Aromatic amino acids are relatively nonpolar. characterized by increased chemical stability resulting from the delocalization of electrons in a ring system (such as benzene) containing usually multiple conjugated double bonds. To different degrees, aromatic amino acids absorb ultraviolet light. Tyrosine and tryptophan absorb more than do phenylalanine; tryptophan is responsible for most of the absorbance of ultraviolet light (ca. 280 nm) by proteins. Tyrosine is the only one of the aromatic amino acids with an ionizable side chain.
Polar, Uncharged Side Chains
There are six amino acids with polar (A molecule in which the bond dipoles present do not cancel each other out and thus results in a molecular dipole), uncharged side chains. Serine and threonine have hydroxyl groups. Asparagine and glutamine have amide groups. Cysteine has a sulfhydryl group.
Charged Side Chains
There are three amino acids with charged side chains. The charge comes in two varieties: positive and negative: positive charge (+q) is a property of protons; negative charge (-q) is a property of electrons. The charge on the proton is identical in size to that on the electron but differs in sign. Arginine and lysine have side chains with amino groups. Their side chains are fully protonated at pH 7.4. Histidine has as a positively charged imidazole functional group.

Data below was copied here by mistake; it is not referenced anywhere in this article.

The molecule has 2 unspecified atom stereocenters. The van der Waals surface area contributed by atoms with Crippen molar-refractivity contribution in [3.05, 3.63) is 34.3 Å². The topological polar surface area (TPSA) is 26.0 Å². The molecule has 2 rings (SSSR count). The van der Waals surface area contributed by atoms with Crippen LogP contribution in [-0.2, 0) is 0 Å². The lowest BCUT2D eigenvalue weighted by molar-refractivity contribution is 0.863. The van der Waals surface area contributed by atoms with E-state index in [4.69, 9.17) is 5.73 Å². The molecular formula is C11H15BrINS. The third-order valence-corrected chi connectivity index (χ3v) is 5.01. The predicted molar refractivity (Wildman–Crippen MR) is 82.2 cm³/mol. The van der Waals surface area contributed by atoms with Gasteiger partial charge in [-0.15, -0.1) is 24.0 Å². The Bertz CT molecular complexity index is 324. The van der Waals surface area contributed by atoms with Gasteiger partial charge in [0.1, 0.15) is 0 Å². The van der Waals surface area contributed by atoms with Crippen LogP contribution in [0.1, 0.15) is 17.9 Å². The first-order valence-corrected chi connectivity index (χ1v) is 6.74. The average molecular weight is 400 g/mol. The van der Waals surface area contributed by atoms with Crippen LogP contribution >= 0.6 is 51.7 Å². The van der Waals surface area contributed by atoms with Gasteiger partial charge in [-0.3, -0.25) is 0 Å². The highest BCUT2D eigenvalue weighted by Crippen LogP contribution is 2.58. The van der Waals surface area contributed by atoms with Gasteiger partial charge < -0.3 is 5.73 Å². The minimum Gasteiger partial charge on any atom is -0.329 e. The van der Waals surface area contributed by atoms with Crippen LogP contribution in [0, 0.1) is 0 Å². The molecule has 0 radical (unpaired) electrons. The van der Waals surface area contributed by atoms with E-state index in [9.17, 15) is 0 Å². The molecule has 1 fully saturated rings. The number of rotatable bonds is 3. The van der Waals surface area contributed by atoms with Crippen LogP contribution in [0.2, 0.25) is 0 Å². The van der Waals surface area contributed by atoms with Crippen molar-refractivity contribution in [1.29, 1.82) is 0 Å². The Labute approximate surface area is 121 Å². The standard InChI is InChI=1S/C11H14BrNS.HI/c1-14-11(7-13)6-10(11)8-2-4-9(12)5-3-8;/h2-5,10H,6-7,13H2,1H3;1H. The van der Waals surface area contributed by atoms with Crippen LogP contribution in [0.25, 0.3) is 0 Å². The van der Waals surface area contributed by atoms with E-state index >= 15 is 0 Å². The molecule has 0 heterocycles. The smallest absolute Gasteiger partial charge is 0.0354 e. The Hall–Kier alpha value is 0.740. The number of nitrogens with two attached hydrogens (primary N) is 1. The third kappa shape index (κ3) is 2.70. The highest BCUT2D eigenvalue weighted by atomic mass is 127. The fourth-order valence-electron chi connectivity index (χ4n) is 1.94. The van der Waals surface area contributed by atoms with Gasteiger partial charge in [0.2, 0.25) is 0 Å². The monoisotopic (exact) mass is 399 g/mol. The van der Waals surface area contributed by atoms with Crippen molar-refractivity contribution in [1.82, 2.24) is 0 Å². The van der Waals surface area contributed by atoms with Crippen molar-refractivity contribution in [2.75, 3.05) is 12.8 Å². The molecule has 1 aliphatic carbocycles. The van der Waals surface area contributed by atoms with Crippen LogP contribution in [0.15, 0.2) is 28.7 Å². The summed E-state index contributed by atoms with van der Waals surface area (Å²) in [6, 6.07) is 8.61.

Negatively charged residues
Aspartate under physiological conditions (pH 7.4) usually occurs as the negatively charged aspartate form, −COO−. Glutamic acid in highly alkaline solutions the doubly negative anion −OOC-CH(NH2)-(CH2)2-COO− prevails.
An amino acid consists of a basic amino group (−NH2), an acidic carboxyl group (−COOH), and an organic R group (or side chain) that is unique to each amino acid. The term amino acid comes from α-amino [alpha-amino] carboxylic acid. Each molecule contains a central carbon (C) atom, called the α-carbon, to which both an amino and a carboxyl group are attached. The remaining two bonds of the α-carbon atom are attached to a hydrogen (H) atom and the R group.
Chirality is a geometric property of some molecules and ions. A chiral molecule/ion is non-superimposable, this means that the molecules cannot be placed on top of one another and give the same molecule. Chiral molecules with one or more stereocenters can be enantiomers / each of a pair of molecules that are mirror images of each other. All the amino acids are chiral molecules (except glycine). They show two optically active asymmetric forms (enantiomers) considered mirror images. One enantiomer is named shape D and the other L. Amino acids found in proteins almost always possess the L-configuration. This reflects the fact that the enzymes responsible for protein synthesis have evolved to utilize only the L-enantiomers.